Society 54 gives you direct access to what In-House Counsel and other purchasers of legal services want from their lawyers and law firms. The CLIENTSpeak Q&A below is from a recent interview we conducted with Edward Bender, General Counsel & Executive Director of Regulatory Affairs at the South Carolina Hospital Association.
In his role, Edward helps create and shape policy for the benefit of hospitals and health systems in South Carolina. His responsibilities include representing SCHA before the South Carolina General Assembly and state agencies such as DHEC and LLR. In addition, he is the chief legal officer for SCHA and its subsidiaries. Prior to his time at SCHA, Edward served as Counsel to the Clerk of the South Carolina Senate and as a health care lawyer in private practice at Nexsen Pruet, LLC. He is a graduate of the University of South Carolina undergraduate and law schools (go Gamecocks!) and enjoys reading and CrossFit. Most importantly, Edward is the father of two daughters, Marlowe (6) and Jay (2), who are the lights of his life and ensure he never takes himself or life too seriously.
Q: What factors influence whether you hire outside counsel?
A: The primary factor for me is subject matter. Is the matter at issue something beyond the scope of my knowledge and so specialized I will not be able to learn it quickly enough to handle it effectively? The second factor is time. Is this something that will require an enormous amount of my time on a daily/weekly basis – usually some type of litigation? A distant third is cost. From my time in private practice, I understand the value of good legal representation and I do not freak out at every single legal bill (like some of my coworkers, ha). But I also understand the difference between necessary billings and those bills that are padded with fluff. When I’m evaluating outside counsel I am not afraid of “expensive” as long as I feel the work billed for is justified.
Q: What are some things that outside counsel have done that have made a positive impression and/or impact?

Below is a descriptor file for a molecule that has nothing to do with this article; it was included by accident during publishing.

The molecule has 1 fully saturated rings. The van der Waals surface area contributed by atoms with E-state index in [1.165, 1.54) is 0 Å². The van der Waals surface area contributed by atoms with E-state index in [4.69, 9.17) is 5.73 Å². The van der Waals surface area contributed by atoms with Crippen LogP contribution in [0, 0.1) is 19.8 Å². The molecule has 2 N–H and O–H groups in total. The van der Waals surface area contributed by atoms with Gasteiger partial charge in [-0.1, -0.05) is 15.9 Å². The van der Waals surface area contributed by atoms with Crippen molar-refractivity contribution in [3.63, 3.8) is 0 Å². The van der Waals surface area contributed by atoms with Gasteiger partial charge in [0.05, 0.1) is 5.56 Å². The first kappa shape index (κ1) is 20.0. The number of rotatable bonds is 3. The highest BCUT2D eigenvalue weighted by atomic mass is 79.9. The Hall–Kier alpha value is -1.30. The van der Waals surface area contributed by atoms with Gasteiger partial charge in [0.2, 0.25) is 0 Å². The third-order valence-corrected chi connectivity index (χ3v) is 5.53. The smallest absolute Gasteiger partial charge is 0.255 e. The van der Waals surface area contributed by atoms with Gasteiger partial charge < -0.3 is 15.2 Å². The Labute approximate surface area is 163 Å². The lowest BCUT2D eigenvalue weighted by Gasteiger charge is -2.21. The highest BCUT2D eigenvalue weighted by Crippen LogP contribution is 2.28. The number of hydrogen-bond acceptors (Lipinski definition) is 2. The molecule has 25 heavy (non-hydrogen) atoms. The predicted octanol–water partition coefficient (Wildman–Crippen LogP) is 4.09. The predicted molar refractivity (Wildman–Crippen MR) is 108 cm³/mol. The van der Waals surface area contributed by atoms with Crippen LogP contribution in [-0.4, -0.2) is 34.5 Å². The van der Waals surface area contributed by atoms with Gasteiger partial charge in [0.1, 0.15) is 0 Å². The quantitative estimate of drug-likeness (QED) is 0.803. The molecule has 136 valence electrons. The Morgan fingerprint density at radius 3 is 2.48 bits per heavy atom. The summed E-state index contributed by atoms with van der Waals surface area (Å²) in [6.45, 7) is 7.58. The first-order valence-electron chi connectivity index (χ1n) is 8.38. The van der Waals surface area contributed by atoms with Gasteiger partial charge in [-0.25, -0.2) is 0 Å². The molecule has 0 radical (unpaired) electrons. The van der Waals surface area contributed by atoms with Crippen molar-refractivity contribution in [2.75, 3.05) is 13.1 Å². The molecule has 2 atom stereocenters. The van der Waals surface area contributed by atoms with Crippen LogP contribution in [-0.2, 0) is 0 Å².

A: Despite my previous answer, we had a matter last year where cost was a factor. Cost did not influence the law firm we chose, but the lead lawyer and I had an initial conversation to set a relatively modest budget for the work. As part of the cost savings, I did a lot of the “associate” work on the deal. Our lawyer did an outstanding job of working within the parameters we set and making me part of the deal team. He constantly communicated with me about fees and strategies for maximizing cost efficiencies. At the end of the deal, we were $40,000 under the estimated budget while still receiving top notch representation.
Q: Do in-house counsel care if your outside counsel is a super/best/elite lawyer?
A: I can’t speak for all in-house counsel, but I could care less about that crap. What I care about is a lawyer’s skill and reputation based on my own personal knowledge or the knowledge of someone else I trust.
Q: What advice would you give to a junior associate at a law firm?
A: Don’t let your job define you. Have a personality and interests beyond the four walls of your office. Law firms, especially big ones, have an expectation of homogeneity for their associates. Don’t let that expectation force you into being someone you’re not. Seeking a life outside the law firm will make you a better person and a better lawyer.
Q: What are the biggest mistakes outside counsel can make? (What should law firms avoid?)
A: I’m sure there are plenty of big mistakes that could be listed, but I’d like to mention something that might not be a mistake but at least a missed opportunity. If your law firm is hosting a social gathering/client appreciation event, a lawyer from that firm should contact clients personally to invite them to the event. I am much more inclined to attend something if a lawyer I know calls me and says “hey, we are having this event at our office and I’d love it if you could come and have a drink with me.” As opposed to me simply receiving a mass emailed invitation from the law firm’s marketing person. That’s lame but tons of law firms do it that way. Personal touch is meaningful.